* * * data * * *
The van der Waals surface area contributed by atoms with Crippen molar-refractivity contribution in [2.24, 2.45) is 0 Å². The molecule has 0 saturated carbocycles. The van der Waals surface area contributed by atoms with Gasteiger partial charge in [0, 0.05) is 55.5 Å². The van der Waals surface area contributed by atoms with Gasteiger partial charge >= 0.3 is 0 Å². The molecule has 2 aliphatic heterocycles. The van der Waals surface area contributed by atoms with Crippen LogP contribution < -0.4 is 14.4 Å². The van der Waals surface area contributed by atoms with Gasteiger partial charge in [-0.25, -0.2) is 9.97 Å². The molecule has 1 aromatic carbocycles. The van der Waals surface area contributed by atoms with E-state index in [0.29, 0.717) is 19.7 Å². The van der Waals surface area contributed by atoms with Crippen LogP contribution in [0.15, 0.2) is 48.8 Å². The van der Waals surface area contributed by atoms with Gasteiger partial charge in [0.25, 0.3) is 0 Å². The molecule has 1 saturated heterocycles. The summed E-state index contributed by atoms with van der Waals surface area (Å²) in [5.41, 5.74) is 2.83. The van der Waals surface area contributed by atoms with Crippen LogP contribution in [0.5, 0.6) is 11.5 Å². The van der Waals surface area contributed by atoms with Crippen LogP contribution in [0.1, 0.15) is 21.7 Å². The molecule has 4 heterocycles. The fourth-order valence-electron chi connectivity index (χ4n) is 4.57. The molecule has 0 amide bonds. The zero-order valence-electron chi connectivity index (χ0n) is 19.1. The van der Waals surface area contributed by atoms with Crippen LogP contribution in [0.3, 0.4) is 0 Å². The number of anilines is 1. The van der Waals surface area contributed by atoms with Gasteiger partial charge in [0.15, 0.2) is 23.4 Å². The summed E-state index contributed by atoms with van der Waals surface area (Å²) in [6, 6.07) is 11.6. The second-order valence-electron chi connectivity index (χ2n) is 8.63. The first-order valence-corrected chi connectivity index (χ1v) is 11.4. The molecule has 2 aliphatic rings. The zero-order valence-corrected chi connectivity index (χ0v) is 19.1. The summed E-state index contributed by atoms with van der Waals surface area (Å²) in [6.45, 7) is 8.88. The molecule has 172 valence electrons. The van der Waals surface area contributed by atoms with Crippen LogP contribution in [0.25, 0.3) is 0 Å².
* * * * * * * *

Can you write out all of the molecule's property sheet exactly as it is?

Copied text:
The van der Waals surface area contributed by atoms with Crippen molar-refractivity contribution in [2.24, 2.45) is 0 Å². The molecule has 0 saturated carbocycles. The van der Waals surface area contributed by atoms with Gasteiger partial charge in [0, 0.05) is 55.5 Å². The van der Waals surface area contributed by atoms with Gasteiger partial charge >= 0.3 is 0 Å². The molecule has 2 aliphatic heterocycles. The van der Waals surface area contributed by atoms with Crippen LogP contribution < -0.4 is 14.4 Å². The van der Waals surface area contributed by atoms with Gasteiger partial charge in [-0.25, -0.2) is 9.97 Å². The molecule has 1 aromatic carbocycles. The van der Waals surface area contributed by atoms with E-state index in [0.29, 0.717) is 19.7 Å². The van der Waals surface area contributed by atoms with Crippen LogP contribution in [0.15, 0.2) is 48.8 Å². The van der Waals surface area contributed by atoms with Gasteiger partial charge in [0.25, 0.3) is 0 Å². The molecule has 1 saturated heterocycles. The summed E-state index contributed by atoms with van der Waals surface area (Å²) in [5.41, 5.74) is 2.83. The van der Waals surface area contributed by atoms with Crippen LogP contribution in [0.5, 0.6) is 11.5 Å². The van der Waals surface area contributed by atoms with Crippen LogP contribution in [0.1, 0.15) is 21.7 Å². The molecule has 4 heterocycles. The fourth-order valence-electron chi connectivity index (χ4n) is 4.57. The molecule has 0 amide bonds. The zero-order valence-electron chi connectivity index (χ0n) is 19.1. The van der Waals surface area contributed by atoms with Crippen LogP contribution in [0.3, 0.4) is 0 Å². The number of anilines is 1. The van der Waals surface area contributed by atoms with Gasteiger partial charge in [0.15, 0.2) is 23.4 Å². The summed E-state index contributed by atoms with van der Waals surface area (Å²) in [6, 6.07) is 11.6. The second-order valence-electron chi connectivity index (χ2n) is 8.63. The first-order valence-corrected chi connectivity index (χ1v) is 11.4. The molecule has 2 aliphatic rings. The zero-order valence-corrected chi connectivity index (χ0v) is 19.1. The summed E-state index contributed by atoms with van der Waals surface area (Å²) in [6.45, 7) is 8.88. The molecule has 172 valence electrons. The van der Waals surface area contributed by atoms with Crippen LogP contribution in [0.25, 0.3) is 0 Å².